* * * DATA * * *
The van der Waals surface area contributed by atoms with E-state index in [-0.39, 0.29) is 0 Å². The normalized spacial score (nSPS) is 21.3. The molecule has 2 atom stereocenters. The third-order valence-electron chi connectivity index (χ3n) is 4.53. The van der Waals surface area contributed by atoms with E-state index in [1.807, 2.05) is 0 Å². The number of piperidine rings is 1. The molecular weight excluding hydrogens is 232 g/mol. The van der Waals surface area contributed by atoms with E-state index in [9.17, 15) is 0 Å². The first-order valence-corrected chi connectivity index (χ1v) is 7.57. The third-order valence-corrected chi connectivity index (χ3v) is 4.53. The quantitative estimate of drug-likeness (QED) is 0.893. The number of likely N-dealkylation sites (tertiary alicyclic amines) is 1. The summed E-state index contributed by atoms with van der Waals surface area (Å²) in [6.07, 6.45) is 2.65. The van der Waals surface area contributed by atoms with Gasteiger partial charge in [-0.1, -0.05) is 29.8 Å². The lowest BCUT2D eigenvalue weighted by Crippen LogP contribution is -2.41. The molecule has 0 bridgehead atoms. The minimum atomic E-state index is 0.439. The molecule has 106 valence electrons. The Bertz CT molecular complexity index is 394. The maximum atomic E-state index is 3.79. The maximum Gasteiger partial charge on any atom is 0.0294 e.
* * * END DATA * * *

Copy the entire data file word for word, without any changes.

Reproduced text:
The van der Waals surface area contributed by atoms with E-state index in [-0.39, 0.29) is 0 Å². The normalized spacial score (nSPS) is 21.3. The molecule has 2 atom stereocenters. The third-order valence-electron chi connectivity index (χ3n) is 4.53. The van der Waals surface area contributed by atoms with E-state index in [1.807, 2.05) is 0 Å². The number of piperidine rings is 1. The molecular weight excluding hydrogens is 232 g/mol. The van der Waals surface area contributed by atoms with E-state index in [9.17, 15) is 0 Å². The first-order valence-corrected chi connectivity index (χ1v) is 7.57. The third-order valence-corrected chi connectivity index (χ3v) is 4.53. The quantitative estimate of drug-likeness (QED) is 0.893. The number of likely N-dealkylation sites (tertiary alicyclic amines) is 1. The summed E-state index contributed by atoms with van der Waals surface area (Å²) in [6.07, 6.45) is 2.65. The van der Waals surface area contributed by atoms with Gasteiger partial charge in [-0.1, -0.05) is 29.8 Å². The lowest BCUT2D eigenvalue weighted by Crippen LogP contribution is -2.41. The molecule has 0 bridgehead atoms. The minimum atomic E-state index is 0.439. The molecule has 106 valence electrons. The Bertz CT molecular complexity index is 394. The maximum atomic E-state index is 3.79. The maximum Gasteiger partial charge on any atom is 0.0294 e.